The caveat here is that the patients were on diets providing the required levels of calcium, phosphorus and other necessary nutrients. Note that there is a plus or minus range for our optimum blood sugar level. Hence, sugar is not only an essential nutrient for our bodies, but also for our oral health.

Sugar is one of the body’s most important fuels and is the preferred source of energy for our brains and muscles. The problem is, these days, more than 50% of Americans consume 180 lbs per year compared to an average of 4 lbs per year in 1700.

Researchers have found sugar to be something like 4 times as addictive as cocaine. The historical rise in consumption supports this. The most deadly form, high fructose corn syrup made from GMO corn, is in just about every edible packaged product lining today’s chain grocery outlets.

Most people don’t have a clue as to how much sugar they consume every day. The addictive quality comes from the rush experienced consuming refined sugars including white flour due to the surge of glucose in the bloodstream as I explained in an article on whole grains.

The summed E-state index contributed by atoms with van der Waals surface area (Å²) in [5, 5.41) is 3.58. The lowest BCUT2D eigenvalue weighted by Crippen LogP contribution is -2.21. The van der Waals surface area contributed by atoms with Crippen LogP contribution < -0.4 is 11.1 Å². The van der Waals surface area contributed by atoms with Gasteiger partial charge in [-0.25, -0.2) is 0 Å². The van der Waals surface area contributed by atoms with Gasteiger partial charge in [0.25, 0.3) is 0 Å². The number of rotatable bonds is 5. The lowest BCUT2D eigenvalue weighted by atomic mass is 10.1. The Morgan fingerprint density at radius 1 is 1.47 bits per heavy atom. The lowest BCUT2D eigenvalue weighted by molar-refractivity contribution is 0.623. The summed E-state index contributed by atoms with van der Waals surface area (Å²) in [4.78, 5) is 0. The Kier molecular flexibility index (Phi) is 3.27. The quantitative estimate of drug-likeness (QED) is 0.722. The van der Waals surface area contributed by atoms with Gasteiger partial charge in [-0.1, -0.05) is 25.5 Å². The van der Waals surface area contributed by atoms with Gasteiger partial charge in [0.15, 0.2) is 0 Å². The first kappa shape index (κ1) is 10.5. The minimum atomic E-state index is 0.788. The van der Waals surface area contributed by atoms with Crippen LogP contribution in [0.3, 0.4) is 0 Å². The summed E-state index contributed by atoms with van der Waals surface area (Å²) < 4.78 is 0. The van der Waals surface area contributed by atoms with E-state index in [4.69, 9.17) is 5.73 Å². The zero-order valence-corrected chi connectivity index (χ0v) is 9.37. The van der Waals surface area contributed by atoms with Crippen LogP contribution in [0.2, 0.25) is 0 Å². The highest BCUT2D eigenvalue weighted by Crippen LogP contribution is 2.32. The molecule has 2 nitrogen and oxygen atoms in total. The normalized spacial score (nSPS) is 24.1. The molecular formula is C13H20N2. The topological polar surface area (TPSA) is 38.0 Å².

Some suggestions to break free from this nutritional trap include only eating whole grains including the germ. Best to mill the kernels yourself. This is a complex carbohydrate requiring the body to work to break it down. This way our bodies get the required sugar without the addictive rush. I can’t recall ever hearing anyone say they were craving a slice of whole wheat bread.

In weaning myself from excess sugar I threw out refined and bought organic cane sugar. I then began displacing that with natural sweeteners like honey and maple syrup. I have all but eliminated sugar proper from my diet.

Then, what I found really helpful to cut way back on even natural sweeteners was, in a manner of speaking, tricking my body. As I lowered the amount of natural sweetener I increased spices like cinnamon, nutmeg and cloves, which my body associates with sweets. This works surprisingly well.

Another helpful, healthy measure was to eat a variety of fermented foods like kefir, sourdough and sauerkraut. As some of the names imply, these foods have an attractive sour tang to them, which, by the way, grows on you.

Type 2 Diabetes, High Blood Sugar Levels and Oral Health!